SVW: And then it’s shot by John Ford who is a master of shooting film within the Western genre and he did it so effectively. When Orson Welles made the transition from the theater to the cinema when he was making preparing to make Citizen Kane, he watched Stagecoach over and over and over again because he thought it was the perfect film. That was the biggest influence visually on his film, on Citizen Kane, was stagecoach.

DH: I didn't know that. I did know that he specifically watched Stagecoach. That only 2 years before Citizen Kane. The thing I know about Welles is a famous quote. Welles was asked who the directors who most influenced him were and he said, oh, you know, all the greats like Ford, Ford and Ford.

SVW: So let's talk about the portrayal of Native Americans here.

DH: Yeah. It's bad. I mean, first of all, Native Americans are rarely portrayed by Native Americans. They're all generally portrayed by white actors in essentially red face like the stereotype of doing Black face to represent African-Americans.

SVW: A lot of times they’re not even characters. They’re just abstract people that are attacking the main characters.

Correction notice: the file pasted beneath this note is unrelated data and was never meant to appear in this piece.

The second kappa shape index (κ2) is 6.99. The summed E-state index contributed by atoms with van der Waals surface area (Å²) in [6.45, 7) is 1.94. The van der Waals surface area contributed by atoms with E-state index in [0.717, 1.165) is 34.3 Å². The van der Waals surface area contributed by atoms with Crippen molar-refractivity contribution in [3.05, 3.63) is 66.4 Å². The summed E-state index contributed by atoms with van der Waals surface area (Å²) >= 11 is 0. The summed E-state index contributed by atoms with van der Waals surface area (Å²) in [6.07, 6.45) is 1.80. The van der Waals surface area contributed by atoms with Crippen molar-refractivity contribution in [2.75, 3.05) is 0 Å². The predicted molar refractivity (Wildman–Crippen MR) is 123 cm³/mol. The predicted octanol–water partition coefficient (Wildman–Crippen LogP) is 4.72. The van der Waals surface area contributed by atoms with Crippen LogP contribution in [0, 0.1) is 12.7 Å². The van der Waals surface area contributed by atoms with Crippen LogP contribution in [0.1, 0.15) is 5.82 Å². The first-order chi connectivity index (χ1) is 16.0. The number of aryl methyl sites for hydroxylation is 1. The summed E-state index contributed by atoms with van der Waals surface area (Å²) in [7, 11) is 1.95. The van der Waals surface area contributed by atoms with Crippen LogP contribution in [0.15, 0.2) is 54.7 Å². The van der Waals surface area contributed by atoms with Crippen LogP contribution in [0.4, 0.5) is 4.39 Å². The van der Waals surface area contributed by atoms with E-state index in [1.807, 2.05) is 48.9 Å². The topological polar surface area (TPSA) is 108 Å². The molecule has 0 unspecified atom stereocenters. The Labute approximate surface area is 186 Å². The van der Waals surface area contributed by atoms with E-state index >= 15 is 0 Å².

DH: That's what it is in Stagecoach. In Stagecoach it's a wagon train. If you've got a wagon train moving across the Plains, it's going to get attacked by Indians and that's what happens in Stagecoach. And so there's a shoot-out, you know, but that's the entertainment that was expected by audiences. I guess fortunately, they don't get to the point where they're portrayed as characters because that's almost always negative. There’s sort of 3 ways that the Indians in quotes are portrayed. One is as the primitive savage. Violent, incapable of being civilized that are attacking and violent. The other is the noble savage, which is there still primitive, but they're uncorrupted by civilization and they just sort of live off on their own and leave us alone. They're still out there. And then the final is I guess the civilized so-called civilized Indian. They've accepted the new way of life. The maybe even, they're learning English. They've converted to their religion. They're becoming, you know, and that would be referred to in racist terms, as a good Indian, right? So, that's basically it until you get really much later. You know the 60's 70's, you start to get some positive portrayals of Native Americans. But often still portrayed by white actors. And then eventually as we get now and into the 90's and 2000’s, you start to see movies finally, with all the Native Americans are only played by Native Americans. Smoke Signals in 1998 is written and directed by Native Americans. And we even have a great series that’s going right now on Hulu, Reservation Dogs, which everyone involved in the production is Native American.